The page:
Sunday, April 08, 2007

The Free Market: Friend to Third World, Less Developed Countries

Three recent articles illustrate this:

Writing in the San Antonio Express-News, Jeanie Wyatt writes about Ireland. It is one of the fastest growing economies in the world and is now 4th in the world in per capita GDP. How did they do it? Several factors bu among them are low taxes " The corporate tax rate was 10 percent to 12.5 percent throughout the late 1990s" and "limited government intervention."

New York Times columnist Thomas Friedman had an article about Kenya. The government is getting out of the way to let entrepreneurs set up call centers that are helping the economy. It even did away with the government phone monopoly.

The Wall Street Journal had an editorial called The Mozambique Miracle. You have to be a subscriber to read that one. But here are some exerpts:

""We opened our markets and dropped the centralized economy," says Miquelina Menezes, who chairs the country's association of economists and runs a fund devoted to bringing electricity to rural areas."

"But hyperinflation and a stagnant economy forced leaders of the neo-Marxist liberation movement, Frelimo, to shift their approach. Starting in the early 1990s, the ruling party cut subsidies, opened to outside investment, privatized firms nationalized after independence in 1975 and got a grip on borrowing and the budget. An independent central bank brought inflation into single digits. According to the World Economic Forum's competitiveness index, Mozambique has reformed more than any sub-Saharan African country."

"The payoff is the highest average growth rate, at 8% over the last decade, among the continent's non-oil exporters. GDP per capita is a still tiny $320, but that's compared with $178 in 1992. Since 1997, poverty rates decreased more in rural areas (from 71% to 55%) than in urban (62% to 52%), according to the World Bank. Child mortality has declined to 152 per 1,000 live births from 235. And primary-school enrollment has risen to 71% from 43%. Once a leading recipient of food aid, Mozambique now exports maize, with 5.6% average yearly growth in farming in the last 15 years. Banks, telecom and tourist firms, many from neighboring South Africa, have come in."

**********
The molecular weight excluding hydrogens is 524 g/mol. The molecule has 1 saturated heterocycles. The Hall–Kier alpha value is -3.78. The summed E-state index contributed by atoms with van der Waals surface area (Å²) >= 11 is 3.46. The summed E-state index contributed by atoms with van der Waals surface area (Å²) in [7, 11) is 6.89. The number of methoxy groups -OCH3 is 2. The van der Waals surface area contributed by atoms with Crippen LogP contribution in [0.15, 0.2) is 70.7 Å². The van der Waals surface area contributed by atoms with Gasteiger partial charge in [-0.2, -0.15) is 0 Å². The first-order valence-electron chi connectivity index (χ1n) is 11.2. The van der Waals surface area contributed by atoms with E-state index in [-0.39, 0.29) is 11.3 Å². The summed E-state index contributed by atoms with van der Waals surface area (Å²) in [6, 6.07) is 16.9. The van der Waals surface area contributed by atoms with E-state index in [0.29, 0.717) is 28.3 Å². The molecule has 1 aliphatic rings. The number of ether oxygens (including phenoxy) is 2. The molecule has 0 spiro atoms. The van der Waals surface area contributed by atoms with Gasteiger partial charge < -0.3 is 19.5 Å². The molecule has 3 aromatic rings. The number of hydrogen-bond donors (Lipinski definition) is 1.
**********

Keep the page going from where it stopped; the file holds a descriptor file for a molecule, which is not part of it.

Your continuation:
"But neighbors in similar straits haven't put in place Mozambique's fixes. Inflation in Zimbabwe is 1,700%; nearby Malawi and Zambia, their economies distorted by subsidies on commodities, are growing haphazardly."


Carl said...

Does this mean that the USA and most of Europe will go into rapid decline because of deficit spending and rapidly growing entitlements that will require higher and higher taxes? Does being the world’s only Superpower and at time the world’s policemen also doom use? Are we to go the way of the Roman Empire? If the answer is YES, what do we do to either stop or slow the upcoming decline?

Cyril Morong said...

The entitlements you mention will certainly be a factor and by themselves have a negative effect on growth. I think the high taxes that may be necessary to pay the entitlements can be a disincentive to work and invest. If that happens it will lower growth rates if not cause an actual decline in per capital GDP. How rapid this will be I don't know. In the long run, devoting resources to military spending is not an investment in your economy. They don't raise your productivity. If we spend too much on that, it can hurt. The big question is is it too much. If we spent nothing on defense, our long term prospects would not look good. We need to spend just enough (like finding the optimal Q for maximizing profits). How much that should be, I have no idea.

Getting back to entitlements, it would be better to have a slight tax increase now than hit the economy with a big increase later. I think people can adjust to small changes over a long period of time. But if all of the sudden taxes jump alot, that can disrupt people's decision making process and resource allocation decisions. With a big tax increase all at once, businesses might start shutting down and cutting back dramatically on investment.